Understand this much: Chase Elliott is going to win a NASCAR Sprint Cup Series race and it’s likely to be sooner rather than later.
Elliott, the second-generation racer who as a rookie replaced Jeff Gordon in the iconic No. 24 Hendrick Motorsports Chevrolet, finished a career-best third behind Matt Kenseth and Kyle Larson in Sunday’s wild and wacky AAA 400 Drive For Autism at Dover International Raceway.
In a race marred by an 18-car accident on a restart in the final 50 laps, Elliott was rock steady in posting his fourth top-five and eighth top-10 finish in 12 races so far this year.
Over the closing laps of the race, Elliott took part in an exciting three-way fight for the victory, a battle that saw three drivers put on an exhibition of racing that was simultaneously aggressive and squeaky clean, a textbook example of what quintessential NASCAR racing really is.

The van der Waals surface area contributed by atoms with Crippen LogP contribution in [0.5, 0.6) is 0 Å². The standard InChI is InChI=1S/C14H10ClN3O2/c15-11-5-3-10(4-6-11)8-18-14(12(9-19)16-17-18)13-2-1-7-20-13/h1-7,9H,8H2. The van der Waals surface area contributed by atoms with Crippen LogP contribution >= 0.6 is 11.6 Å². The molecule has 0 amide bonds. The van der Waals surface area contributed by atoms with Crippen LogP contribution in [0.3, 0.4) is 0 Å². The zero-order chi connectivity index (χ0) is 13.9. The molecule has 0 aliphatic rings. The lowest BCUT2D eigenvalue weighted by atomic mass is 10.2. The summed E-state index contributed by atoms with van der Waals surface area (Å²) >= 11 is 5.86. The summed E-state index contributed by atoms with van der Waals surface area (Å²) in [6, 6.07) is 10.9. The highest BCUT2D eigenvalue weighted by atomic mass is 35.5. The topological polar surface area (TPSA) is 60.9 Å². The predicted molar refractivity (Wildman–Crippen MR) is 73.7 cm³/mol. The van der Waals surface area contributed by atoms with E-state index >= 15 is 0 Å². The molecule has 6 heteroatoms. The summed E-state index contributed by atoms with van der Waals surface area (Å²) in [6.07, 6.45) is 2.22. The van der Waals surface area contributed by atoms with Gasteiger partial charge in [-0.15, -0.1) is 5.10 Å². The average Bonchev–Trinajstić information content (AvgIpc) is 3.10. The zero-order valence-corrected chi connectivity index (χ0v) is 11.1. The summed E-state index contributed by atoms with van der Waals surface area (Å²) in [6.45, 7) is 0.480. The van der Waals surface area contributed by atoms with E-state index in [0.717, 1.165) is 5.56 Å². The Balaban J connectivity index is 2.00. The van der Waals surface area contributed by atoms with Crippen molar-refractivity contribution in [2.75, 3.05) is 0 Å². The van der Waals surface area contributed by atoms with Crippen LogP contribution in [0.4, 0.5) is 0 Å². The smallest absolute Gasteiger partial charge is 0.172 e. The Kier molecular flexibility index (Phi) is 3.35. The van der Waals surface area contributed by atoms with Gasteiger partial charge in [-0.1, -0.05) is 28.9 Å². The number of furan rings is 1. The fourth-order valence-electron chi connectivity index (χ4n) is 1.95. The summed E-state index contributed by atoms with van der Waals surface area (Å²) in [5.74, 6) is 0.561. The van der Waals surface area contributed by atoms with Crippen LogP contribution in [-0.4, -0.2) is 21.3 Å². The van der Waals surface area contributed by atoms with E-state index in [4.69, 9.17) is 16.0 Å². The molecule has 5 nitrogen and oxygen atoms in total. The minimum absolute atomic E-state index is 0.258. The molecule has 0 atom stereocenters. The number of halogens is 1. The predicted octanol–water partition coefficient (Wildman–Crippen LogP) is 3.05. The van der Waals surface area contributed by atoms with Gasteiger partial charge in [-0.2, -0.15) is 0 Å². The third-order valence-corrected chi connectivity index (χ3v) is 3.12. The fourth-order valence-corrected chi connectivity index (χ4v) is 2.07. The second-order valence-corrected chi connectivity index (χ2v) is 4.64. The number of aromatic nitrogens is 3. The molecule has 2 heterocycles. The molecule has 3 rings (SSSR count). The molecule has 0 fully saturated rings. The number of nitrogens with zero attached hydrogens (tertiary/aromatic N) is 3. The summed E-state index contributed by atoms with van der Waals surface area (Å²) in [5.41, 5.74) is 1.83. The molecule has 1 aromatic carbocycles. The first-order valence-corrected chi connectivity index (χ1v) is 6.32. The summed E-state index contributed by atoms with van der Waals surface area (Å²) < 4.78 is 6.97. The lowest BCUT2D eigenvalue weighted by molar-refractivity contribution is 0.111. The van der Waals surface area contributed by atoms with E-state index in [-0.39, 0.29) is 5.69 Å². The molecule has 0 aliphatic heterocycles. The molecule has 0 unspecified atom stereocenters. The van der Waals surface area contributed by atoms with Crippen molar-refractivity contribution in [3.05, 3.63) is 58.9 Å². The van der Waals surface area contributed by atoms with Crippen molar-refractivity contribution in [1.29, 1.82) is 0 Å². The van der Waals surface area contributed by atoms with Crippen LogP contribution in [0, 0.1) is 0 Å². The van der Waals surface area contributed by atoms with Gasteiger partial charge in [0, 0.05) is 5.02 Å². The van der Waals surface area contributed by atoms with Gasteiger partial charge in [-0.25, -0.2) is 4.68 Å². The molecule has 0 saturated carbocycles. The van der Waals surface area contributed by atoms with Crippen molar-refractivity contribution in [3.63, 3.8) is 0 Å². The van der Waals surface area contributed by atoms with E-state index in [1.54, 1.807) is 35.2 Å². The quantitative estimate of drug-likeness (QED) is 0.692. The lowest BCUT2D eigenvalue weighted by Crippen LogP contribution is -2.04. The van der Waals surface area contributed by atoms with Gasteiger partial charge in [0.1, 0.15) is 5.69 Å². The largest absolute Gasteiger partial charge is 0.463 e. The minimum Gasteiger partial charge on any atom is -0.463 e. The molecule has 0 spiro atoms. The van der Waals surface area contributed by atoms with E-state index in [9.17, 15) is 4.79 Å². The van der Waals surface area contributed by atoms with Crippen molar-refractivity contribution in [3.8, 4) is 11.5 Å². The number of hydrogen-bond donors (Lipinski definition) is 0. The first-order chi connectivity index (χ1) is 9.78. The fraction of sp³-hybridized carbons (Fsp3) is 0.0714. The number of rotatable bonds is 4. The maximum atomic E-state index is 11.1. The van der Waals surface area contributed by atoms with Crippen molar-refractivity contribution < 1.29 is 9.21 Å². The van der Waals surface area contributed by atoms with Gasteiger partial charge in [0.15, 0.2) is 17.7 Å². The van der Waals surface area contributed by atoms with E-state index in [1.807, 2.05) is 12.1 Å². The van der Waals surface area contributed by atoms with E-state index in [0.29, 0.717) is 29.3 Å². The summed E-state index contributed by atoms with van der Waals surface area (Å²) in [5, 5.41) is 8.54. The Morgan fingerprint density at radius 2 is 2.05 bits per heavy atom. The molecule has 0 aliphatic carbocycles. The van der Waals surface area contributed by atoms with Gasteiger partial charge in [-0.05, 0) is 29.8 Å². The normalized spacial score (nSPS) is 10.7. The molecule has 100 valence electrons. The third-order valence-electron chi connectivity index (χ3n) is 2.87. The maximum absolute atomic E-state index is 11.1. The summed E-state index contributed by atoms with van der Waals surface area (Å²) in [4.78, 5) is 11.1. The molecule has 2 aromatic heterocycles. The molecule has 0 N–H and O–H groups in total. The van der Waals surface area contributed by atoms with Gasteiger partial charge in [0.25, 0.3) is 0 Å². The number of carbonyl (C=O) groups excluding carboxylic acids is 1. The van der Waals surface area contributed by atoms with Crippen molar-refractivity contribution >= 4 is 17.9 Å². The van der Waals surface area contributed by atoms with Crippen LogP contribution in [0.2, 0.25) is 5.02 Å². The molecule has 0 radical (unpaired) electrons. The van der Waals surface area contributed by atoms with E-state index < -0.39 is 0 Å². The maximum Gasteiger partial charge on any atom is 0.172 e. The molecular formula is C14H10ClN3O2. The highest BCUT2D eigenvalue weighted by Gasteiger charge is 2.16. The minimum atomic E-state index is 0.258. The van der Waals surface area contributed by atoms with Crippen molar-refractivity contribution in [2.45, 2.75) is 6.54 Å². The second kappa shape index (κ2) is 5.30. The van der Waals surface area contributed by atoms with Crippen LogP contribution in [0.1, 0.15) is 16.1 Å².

And as he has done throughout his still very young career, after the race, Elliott was far more focused on the fact that he didn’t win and not the fact that he’d just had a career-best finish.
Asked if he thought a first race victory was close, Elliott said he hoped so.
Then, he added. "Doesn’t really matter what I say. Until you go get it done, it really is irrelevant. For me, I think I have a team that’s capable of doing it. The way I see today, we had our shot, we had a chance to do it today, I didn’t do it. It’s as simple as that. Either you do or you don’t, and we haven’t yet."
The key word there, of course, is "yet."
Because with Elliott’s talent and humility and fast race cars from Hendrick, it’s going to happen. And likely before long.